Posted by: 54465446

A serious disorder of the brain is the cause of these behaviorial reactions. In fact,the term mental illness should be dropped because it mixes up cause and effect. When the brain is sick or injured,it affects the "mind",not the other way. To blame this shooter for his actions is no different from blaming an epiletic for their episodes.
Ironically,trying to help those with brain disorders is often disasterous,because treatment with the wrong drug/drugs in the wrong dosage,can exacerbate the underlying illness.
Also,our privacy laws are really adding to the problem of severe brain illness.

Posted by: rcaruth | January 11, 2011 12:53 PM | Report abuse

The 80% of the people in this country who are not liberals need to understand that while liberals control the vast majority of media outlets they no longer control public opinion. These establishment voices cannot persuade the public that ObamaCare is sound public policy or that Sarah Palin's map inspired a psychotic killer. They can spin their self-serving narratives all day long, but we're no longer buying. The Tea Party and the recent elections are proof.

Posted by: eoniii | January 11, 2011 12:54 PM | Report abuse

Thanks, 54465446 | January 11, 2011 12:43 PM, for the detail on that 2007 meet and greet question/answer.

I finally read Krugman's column, just to see why so many on the right have hit him so hard. I stopped reading Krugman in 2008 when he went overboard on the Hillary vs Obama healthcare reform hair-splitting, and he certainly no longer deserves respect for his economic points since he went avowedly partisan. In fact, I keep meaning to sell my personally autographed copy of one of his books to see if I can get enough money to pay my cable bill.

Anyway, I read George Will today, and think he is zeroing in on the issue that the left really does still believe in the social engineering of peaceful, humanistic individual. So unrealistic to think that.

I am hoping the real debate gets back to the issue of the 2nd Amendment, the power of the NRA, and why anyone outside of the military needs a Glock19 with a 31-bullet clip. I do support the right to bear arms, but also support the concept that anyone who owns any kind of gun should face the same testing, licensing, and insurance requirements to own and drive a car. And really do not want semi-automatic and automatic weapons to be so easy for private citizens.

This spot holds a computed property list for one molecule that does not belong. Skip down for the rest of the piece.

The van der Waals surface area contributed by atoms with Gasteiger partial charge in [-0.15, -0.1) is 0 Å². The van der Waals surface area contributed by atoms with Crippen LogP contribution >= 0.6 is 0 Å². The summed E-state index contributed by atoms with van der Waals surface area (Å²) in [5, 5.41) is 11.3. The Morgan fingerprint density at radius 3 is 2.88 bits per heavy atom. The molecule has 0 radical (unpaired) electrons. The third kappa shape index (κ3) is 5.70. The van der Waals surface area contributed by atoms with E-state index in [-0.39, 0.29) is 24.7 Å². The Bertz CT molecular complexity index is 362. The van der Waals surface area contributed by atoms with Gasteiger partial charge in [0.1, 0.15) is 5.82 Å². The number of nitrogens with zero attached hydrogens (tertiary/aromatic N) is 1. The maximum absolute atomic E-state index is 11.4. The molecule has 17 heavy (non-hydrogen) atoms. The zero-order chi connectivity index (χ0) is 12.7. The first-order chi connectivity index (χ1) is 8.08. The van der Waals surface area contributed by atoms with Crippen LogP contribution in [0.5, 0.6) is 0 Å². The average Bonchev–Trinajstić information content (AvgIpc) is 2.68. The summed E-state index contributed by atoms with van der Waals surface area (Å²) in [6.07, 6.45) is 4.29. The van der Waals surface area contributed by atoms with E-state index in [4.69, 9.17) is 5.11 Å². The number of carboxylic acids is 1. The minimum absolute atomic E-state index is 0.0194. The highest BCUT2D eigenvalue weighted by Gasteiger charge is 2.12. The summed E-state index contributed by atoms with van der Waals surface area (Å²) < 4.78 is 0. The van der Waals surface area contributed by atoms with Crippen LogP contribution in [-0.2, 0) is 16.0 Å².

However, perhaps the minute Rep. Heath Schuler kills a protester in self-defense at a meet and greet is the day people will start respecting members of Congress. My bet is that Senator Jim Webb might beat Schuler to that moment in American history. Certainly more likely than members of congress beating each other senseless in session with a walking stick - referencing that real period of political discourserun amok: "...On May 22, 1856, Brooks beat Senator Charles Sumner with his Gutta-percha wood walking cane in the Senate chamber. The cause was a speech Sumner had made three days earlier, in which he had singled out a relative of Brooks, Senator Andrew Butler. Butler was not in attendance when the speech was read, but Sumner compared Butler with Don Quixote for embracing slavery, and mocked Butler for a physical handicap. Senator Stephen Douglas of Illinois, who was also a subject of criticism during the speech, suggested to a colleague while Sumner was orating that "this damn fool [Sumner] is going to get himself shot by some other damn fool." (Jordan et al., The Americans)
from wiki, which further notes that Brooks wanted to challenge Sumner to a duel, but was advised that Sumner was of a lower social class, thus unworthy of a duel.

Ah, the good old days!